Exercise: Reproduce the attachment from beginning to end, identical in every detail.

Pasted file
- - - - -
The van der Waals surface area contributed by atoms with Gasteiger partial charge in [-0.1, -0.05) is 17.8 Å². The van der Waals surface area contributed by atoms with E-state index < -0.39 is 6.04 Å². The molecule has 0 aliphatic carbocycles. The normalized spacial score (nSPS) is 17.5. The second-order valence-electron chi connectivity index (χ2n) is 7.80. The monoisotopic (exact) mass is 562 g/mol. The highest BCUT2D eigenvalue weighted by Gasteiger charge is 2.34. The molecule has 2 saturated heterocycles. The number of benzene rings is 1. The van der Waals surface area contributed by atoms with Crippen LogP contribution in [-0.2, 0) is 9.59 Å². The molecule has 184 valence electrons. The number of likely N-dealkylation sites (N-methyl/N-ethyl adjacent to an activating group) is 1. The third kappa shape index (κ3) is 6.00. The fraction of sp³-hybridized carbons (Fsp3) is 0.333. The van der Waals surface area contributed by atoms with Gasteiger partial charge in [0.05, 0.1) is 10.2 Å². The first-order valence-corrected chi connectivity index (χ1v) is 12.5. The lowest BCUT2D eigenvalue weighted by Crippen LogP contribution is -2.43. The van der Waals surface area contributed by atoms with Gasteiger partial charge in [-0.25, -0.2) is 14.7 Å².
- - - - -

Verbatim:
The van der Waals surface area contributed by atoms with Gasteiger partial charge in [-0.1, -0.05) is 17.8 Å². The van der Waals surface area contributed by atoms with E-state index < -0.39 is 6.04 Å². The molecule has 0 aliphatic carbocycles. The normalized spacial score (nSPS) is 17.5. The second-order valence-electron chi connectivity index (χ2n) is 7.80. The monoisotopic (exact) mass is 562 g/mol. The highest BCUT2D eigenvalue weighted by Gasteiger charge is 2.34. The molecule has 2 saturated heterocycles. The number of benzene rings is 1. The van der Waals surface area contributed by atoms with Crippen LogP contribution in [-0.2, 0) is 9.59 Å². The molecule has 184 valence electrons. The number of likely N-dealkylation sites (N-methyl/N-ethyl adjacent to an activating group) is 1. The third kappa shape index (κ3) is 6.00. The fraction of sp³-hybridized carbons (Fsp3) is 0.333. The van der Waals surface area contributed by atoms with Gasteiger partial charge in [0.05, 0.1) is 10.2 Å². The first-order valence-corrected chi connectivity index (χ1v) is 12.5. The lowest BCUT2D eigenvalue weighted by Crippen LogP contribution is -2.43. The van der Waals surface area contributed by atoms with Gasteiger partial charge in [-0.25, -0.2) is 14.7 Å².